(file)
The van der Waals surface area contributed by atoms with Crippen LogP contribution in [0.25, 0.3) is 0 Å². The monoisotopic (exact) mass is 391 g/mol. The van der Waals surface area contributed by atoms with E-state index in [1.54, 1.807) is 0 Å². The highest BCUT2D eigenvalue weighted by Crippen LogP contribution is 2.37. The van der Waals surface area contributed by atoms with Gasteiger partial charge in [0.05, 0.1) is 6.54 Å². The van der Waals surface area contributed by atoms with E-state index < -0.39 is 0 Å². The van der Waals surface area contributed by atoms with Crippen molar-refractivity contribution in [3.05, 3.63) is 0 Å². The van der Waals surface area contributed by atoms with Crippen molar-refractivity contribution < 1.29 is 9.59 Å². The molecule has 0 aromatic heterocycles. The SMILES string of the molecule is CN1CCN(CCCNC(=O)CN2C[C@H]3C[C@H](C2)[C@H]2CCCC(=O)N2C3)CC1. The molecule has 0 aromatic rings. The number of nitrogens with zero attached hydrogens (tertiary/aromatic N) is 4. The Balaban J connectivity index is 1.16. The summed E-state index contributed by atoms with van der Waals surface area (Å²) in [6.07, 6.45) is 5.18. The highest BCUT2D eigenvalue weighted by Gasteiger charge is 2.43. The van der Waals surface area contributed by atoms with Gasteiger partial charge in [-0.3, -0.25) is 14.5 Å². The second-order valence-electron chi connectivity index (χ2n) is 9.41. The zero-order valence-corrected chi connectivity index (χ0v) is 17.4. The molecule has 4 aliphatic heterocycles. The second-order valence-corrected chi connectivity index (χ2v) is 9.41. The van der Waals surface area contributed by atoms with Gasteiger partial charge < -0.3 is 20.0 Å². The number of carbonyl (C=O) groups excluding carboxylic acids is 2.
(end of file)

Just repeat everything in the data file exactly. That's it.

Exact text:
The van der Waals surface area contributed by atoms with Crippen LogP contribution in [0.25, 0.3) is 0 Å². The monoisotopic (exact) mass is 391 g/mol. The van der Waals surface area contributed by atoms with E-state index in [1.54, 1.807) is 0 Å². The highest BCUT2D eigenvalue weighted by Crippen LogP contribution is 2.37. The van der Waals surface area contributed by atoms with Gasteiger partial charge in [0.05, 0.1) is 6.54 Å². The van der Waals surface area contributed by atoms with E-state index < -0.39 is 0 Å². The van der Waals surface area contributed by atoms with Crippen molar-refractivity contribution in [3.05, 3.63) is 0 Å². The van der Waals surface area contributed by atoms with Crippen molar-refractivity contribution < 1.29 is 9.59 Å². The molecule has 0 aromatic heterocycles. The SMILES string of the molecule is CN1CCN(CCCNC(=O)CN2C[C@H]3C[C@H](C2)[C@H]2CCCC(=O)N2C3)CC1. The molecule has 0 aromatic rings. The number of nitrogens with zero attached hydrogens (tertiary/aromatic N) is 4. The Balaban J connectivity index is 1.16. The summed E-state index contributed by atoms with van der Waals surface area (Å²) in [6.07, 6.45) is 5.18. The highest BCUT2D eigenvalue weighted by Gasteiger charge is 2.43. The van der Waals surface area contributed by atoms with Gasteiger partial charge in [-0.3, -0.25) is 14.5 Å². The second-order valence-electron chi connectivity index (χ2n) is 9.41. The zero-order valence-corrected chi connectivity index (χ0v) is 17.4. The molecule has 4 aliphatic heterocycles. The second-order valence-corrected chi connectivity index (χ2v) is 9.41. The van der Waals surface area contributed by atoms with Gasteiger partial charge < -0.3 is 20.0 Å². The number of carbonyl (C=O) groups excluding carboxylic acids is 2.